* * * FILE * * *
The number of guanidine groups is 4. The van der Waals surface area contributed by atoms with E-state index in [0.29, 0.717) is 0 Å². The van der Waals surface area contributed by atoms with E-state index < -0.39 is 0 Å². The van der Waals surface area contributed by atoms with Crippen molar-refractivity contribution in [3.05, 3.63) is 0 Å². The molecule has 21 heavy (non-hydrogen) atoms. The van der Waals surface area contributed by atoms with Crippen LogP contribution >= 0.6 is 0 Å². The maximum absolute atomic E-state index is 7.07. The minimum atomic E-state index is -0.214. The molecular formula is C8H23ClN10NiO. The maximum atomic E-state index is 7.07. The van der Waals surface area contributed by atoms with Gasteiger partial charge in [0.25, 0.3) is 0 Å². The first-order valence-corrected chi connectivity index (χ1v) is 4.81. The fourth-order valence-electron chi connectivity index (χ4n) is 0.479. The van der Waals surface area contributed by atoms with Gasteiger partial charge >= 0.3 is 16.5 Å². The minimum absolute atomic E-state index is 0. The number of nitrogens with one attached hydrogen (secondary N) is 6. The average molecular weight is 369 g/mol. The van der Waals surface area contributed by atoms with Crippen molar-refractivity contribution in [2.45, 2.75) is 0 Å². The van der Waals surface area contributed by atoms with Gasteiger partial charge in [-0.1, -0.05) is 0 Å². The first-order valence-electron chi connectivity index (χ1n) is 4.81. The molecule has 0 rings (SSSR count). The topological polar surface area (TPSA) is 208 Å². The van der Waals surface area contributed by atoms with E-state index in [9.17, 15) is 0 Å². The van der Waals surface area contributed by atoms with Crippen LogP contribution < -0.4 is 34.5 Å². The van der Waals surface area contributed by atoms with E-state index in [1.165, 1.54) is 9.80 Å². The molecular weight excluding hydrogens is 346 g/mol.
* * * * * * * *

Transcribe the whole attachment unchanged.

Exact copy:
The number of guanidine groups is 4. The van der Waals surface area contributed by atoms with E-state index in [0.29, 0.717) is 0 Å². The van der Waals surface area contributed by atoms with E-state index < -0.39 is 0 Å². The van der Waals surface area contributed by atoms with Crippen molar-refractivity contribution in [3.05, 3.63) is 0 Å². The molecule has 21 heavy (non-hydrogen) atoms. The van der Waals surface area contributed by atoms with Crippen LogP contribution >= 0.6 is 0 Å². The maximum absolute atomic E-state index is 7.07. The minimum atomic E-state index is -0.214. The molecular formula is C8H23ClN10NiO. The maximum atomic E-state index is 7.07. The van der Waals surface area contributed by atoms with Gasteiger partial charge in [0.25, 0.3) is 0 Å². The first-order valence-corrected chi connectivity index (χ1v) is 4.81. The fourth-order valence-electron chi connectivity index (χ4n) is 0.479. The van der Waals surface area contributed by atoms with Gasteiger partial charge >= 0.3 is 16.5 Å². The minimum absolute atomic E-state index is 0. The number of nitrogens with one attached hydrogen (secondary N) is 6. The average molecular weight is 369 g/mol. The van der Waals surface area contributed by atoms with Crippen molar-refractivity contribution in [2.45, 2.75) is 0 Å². The van der Waals surface area contributed by atoms with Gasteiger partial charge in [-0.1, -0.05) is 0 Å². The first-order valence-electron chi connectivity index (χ1n) is 4.81. The molecule has 0 rings (SSSR count). The topological polar surface area (TPSA) is 208 Å². The van der Waals surface area contributed by atoms with E-state index in [9.17, 15) is 0 Å². The van der Waals surface area contributed by atoms with Crippen LogP contribution < -0.4 is 34.5 Å². The van der Waals surface area contributed by atoms with E-state index in [1.165, 1.54) is 9.80 Å². The molecular weight excluding hydrogens is 346 g/mol.